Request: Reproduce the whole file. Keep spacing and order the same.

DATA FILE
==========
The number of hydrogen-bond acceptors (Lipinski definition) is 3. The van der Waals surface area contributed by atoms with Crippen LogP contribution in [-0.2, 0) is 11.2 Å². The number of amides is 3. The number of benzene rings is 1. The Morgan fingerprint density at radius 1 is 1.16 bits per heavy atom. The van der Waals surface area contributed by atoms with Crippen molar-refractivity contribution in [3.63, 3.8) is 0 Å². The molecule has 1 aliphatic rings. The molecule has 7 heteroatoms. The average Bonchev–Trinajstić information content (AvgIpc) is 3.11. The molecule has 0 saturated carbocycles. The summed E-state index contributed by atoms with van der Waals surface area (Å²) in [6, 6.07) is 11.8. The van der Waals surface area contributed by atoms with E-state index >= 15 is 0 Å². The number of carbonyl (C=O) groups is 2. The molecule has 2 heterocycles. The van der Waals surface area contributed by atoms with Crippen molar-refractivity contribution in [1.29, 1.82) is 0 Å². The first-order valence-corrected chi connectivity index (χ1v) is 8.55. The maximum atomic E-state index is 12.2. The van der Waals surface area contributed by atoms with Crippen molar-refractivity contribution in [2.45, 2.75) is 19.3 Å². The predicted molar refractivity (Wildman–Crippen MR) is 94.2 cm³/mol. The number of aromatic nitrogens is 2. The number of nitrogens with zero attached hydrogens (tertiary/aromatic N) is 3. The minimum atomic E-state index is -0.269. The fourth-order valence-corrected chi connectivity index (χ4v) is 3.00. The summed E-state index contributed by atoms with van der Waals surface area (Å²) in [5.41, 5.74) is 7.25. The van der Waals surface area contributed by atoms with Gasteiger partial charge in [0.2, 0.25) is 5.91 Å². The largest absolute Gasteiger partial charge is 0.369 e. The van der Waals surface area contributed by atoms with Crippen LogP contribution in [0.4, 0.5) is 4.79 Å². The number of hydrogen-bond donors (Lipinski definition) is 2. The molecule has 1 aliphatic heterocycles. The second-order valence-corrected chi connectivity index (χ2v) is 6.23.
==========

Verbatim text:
The number of hydrogen-bond acceptors (Lipinski definition) is 3. The van der Waals surface area contributed by atoms with Crippen LogP contribution in [-0.2, 0) is 11.2 Å². The number of amides is 3. The number of benzene rings is 1. The Morgan fingerprint density at radius 1 is 1.16 bits per heavy atom. The van der Waals surface area contributed by atoms with Crippen molar-refractivity contribution in [3.63, 3.8) is 0 Å². The molecule has 1 aliphatic rings. The molecule has 7 heteroatoms. The average Bonchev–Trinajstić information content (AvgIpc) is 3.11. The molecule has 0 saturated carbocycles. The summed E-state index contributed by atoms with van der Waals surface area (Å²) in [6, 6.07) is 11.8. The van der Waals surface area contributed by atoms with E-state index >= 15 is 0 Å². The number of carbonyl (C=O) groups is 2. The molecule has 2 heterocycles. The van der Waals surface area contributed by atoms with Crippen molar-refractivity contribution in [1.29, 1.82) is 0 Å². The first-order valence-corrected chi connectivity index (χ1v) is 8.55. The maximum atomic E-state index is 12.2. The van der Waals surface area contributed by atoms with Crippen molar-refractivity contribution in [2.45, 2.75) is 19.3 Å². The predicted molar refractivity (Wildman–Crippen MR) is 94.2 cm³/mol. The number of aromatic nitrogens is 2. The number of nitrogens with zero attached hydrogens (tertiary/aromatic N) is 3. The minimum atomic E-state index is -0.269. The fourth-order valence-corrected chi connectivity index (χ4v) is 3.00. The summed E-state index contributed by atoms with van der Waals surface area (Å²) in [5.41, 5.74) is 7.25. The van der Waals surface area contributed by atoms with Gasteiger partial charge in [0.2, 0.25) is 5.91 Å². The largest absolute Gasteiger partial charge is 0.369 e. The van der Waals surface area contributed by atoms with Crippen LogP contribution in [0.4, 0.5) is 4.79 Å². The number of hydrogen-bond donors (Lipinski definition) is 2. The molecule has 1 aliphatic heterocycles. The second-order valence-corrected chi connectivity index (χ2v) is 6.23.